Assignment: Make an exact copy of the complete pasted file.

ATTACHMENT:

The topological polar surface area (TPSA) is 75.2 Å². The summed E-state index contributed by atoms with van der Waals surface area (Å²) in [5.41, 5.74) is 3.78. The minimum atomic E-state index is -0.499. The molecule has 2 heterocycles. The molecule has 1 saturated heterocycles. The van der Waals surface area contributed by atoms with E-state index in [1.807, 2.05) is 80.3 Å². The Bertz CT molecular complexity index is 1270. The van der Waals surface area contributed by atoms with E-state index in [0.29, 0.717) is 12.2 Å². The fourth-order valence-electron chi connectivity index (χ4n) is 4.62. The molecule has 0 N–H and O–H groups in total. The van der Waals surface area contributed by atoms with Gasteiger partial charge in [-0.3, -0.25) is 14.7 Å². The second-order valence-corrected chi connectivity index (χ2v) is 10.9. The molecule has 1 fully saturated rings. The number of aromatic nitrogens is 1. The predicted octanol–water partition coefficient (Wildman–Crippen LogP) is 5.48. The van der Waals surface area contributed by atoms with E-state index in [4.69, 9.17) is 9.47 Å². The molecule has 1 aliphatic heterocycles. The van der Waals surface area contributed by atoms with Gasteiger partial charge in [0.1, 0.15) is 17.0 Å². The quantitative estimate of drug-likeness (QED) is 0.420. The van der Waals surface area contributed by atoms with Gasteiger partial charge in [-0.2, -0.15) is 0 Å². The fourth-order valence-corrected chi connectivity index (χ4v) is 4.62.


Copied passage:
The topological polar surface area (TPSA) is 75.2 Å². The summed E-state index contributed by atoms with van der Waals surface area (Å²) in [5.41, 5.74) is 3.78. The minimum atomic E-state index is -0.499. The molecule has 2 heterocycles. The molecule has 1 saturated heterocycles. The van der Waals surface area contributed by atoms with E-state index in [1.807, 2.05) is 80.3 Å². The Bertz CT molecular complexity index is 1270. The van der Waals surface area contributed by atoms with E-state index in [0.29, 0.717) is 12.2 Å². The fourth-order valence-electron chi connectivity index (χ4n) is 4.62. The molecule has 0 N–H and O–H groups in total. The van der Waals surface area contributed by atoms with Gasteiger partial charge in [-0.3, -0.25) is 14.7 Å². The second-order valence-corrected chi connectivity index (χ2v) is 10.9. The molecule has 1 fully saturated rings. The number of aromatic nitrogens is 1. The predicted octanol–water partition coefficient (Wildman–Crippen LogP) is 5.48. The van der Waals surface area contributed by atoms with E-state index in [4.69, 9.17) is 9.47 Å². The molecule has 1 aliphatic heterocycles. The van der Waals surface area contributed by atoms with Gasteiger partial charge in [0.1, 0.15) is 17.0 Å². The quantitative estimate of drug-likeness (QED) is 0.420. The van der Waals surface area contributed by atoms with Gasteiger partial charge in [-0.2, -0.15) is 0 Å². The fourth-order valence-corrected chi connectivity index (χ4v) is 4.62.